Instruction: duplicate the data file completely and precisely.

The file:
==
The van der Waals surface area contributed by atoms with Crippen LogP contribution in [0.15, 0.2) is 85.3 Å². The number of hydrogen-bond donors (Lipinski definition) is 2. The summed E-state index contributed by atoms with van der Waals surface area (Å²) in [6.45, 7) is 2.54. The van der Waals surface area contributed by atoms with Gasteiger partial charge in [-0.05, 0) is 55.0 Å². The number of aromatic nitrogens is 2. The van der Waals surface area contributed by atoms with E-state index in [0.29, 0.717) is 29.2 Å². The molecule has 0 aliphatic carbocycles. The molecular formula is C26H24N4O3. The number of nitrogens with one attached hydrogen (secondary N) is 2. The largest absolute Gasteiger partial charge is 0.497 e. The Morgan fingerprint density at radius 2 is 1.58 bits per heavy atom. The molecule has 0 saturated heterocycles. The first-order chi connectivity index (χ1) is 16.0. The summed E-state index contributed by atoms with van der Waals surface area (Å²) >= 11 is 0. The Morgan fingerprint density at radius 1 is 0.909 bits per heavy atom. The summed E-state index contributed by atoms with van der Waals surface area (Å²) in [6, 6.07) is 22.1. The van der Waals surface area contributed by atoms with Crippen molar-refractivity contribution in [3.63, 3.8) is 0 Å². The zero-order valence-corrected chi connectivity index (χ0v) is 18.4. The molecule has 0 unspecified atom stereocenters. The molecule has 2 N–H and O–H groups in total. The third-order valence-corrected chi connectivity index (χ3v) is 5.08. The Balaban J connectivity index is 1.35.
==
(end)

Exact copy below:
The van der Waals surface area contributed by atoms with Crippen LogP contribution in [0.15, 0.2) is 85.3 Å². The number of hydrogen-bond donors (Lipinski definition) is 2. The summed E-state index contributed by atoms with van der Waals surface area (Å²) in [6.45, 7) is 2.54. The van der Waals surface area contributed by atoms with Gasteiger partial charge in [-0.05, 0) is 55.0 Å². The number of aromatic nitrogens is 2. The van der Waals surface area contributed by atoms with E-state index in [0.29, 0.717) is 29.2 Å². The molecule has 0 aliphatic carbocycles. The molecular formula is C26H24N4O3. The number of nitrogens with one attached hydrogen (secondary N) is 2. The largest absolute Gasteiger partial charge is 0.497 e. The Morgan fingerprint density at radius 2 is 1.58 bits per heavy atom. The molecule has 0 saturated heterocycles. The first-order chi connectivity index (χ1) is 16.0. The summed E-state index contributed by atoms with van der Waals surface area (Å²) >= 11 is 0. The Morgan fingerprint density at radius 1 is 0.909 bits per heavy atom. The summed E-state index contributed by atoms with van der Waals surface area (Å²) in [6, 6.07) is 22.1. The van der Waals surface area contributed by atoms with Crippen molar-refractivity contribution in [3.63, 3.8) is 0 Å². The zero-order valence-corrected chi connectivity index (χ0v) is 18.4. The molecule has 0 unspecified atom stereocenters. The molecule has 2 N–H and O–H groups in total. The third-order valence-corrected chi connectivity index (χ3v) is 5.08. The Balaban J connectivity index is 1.35.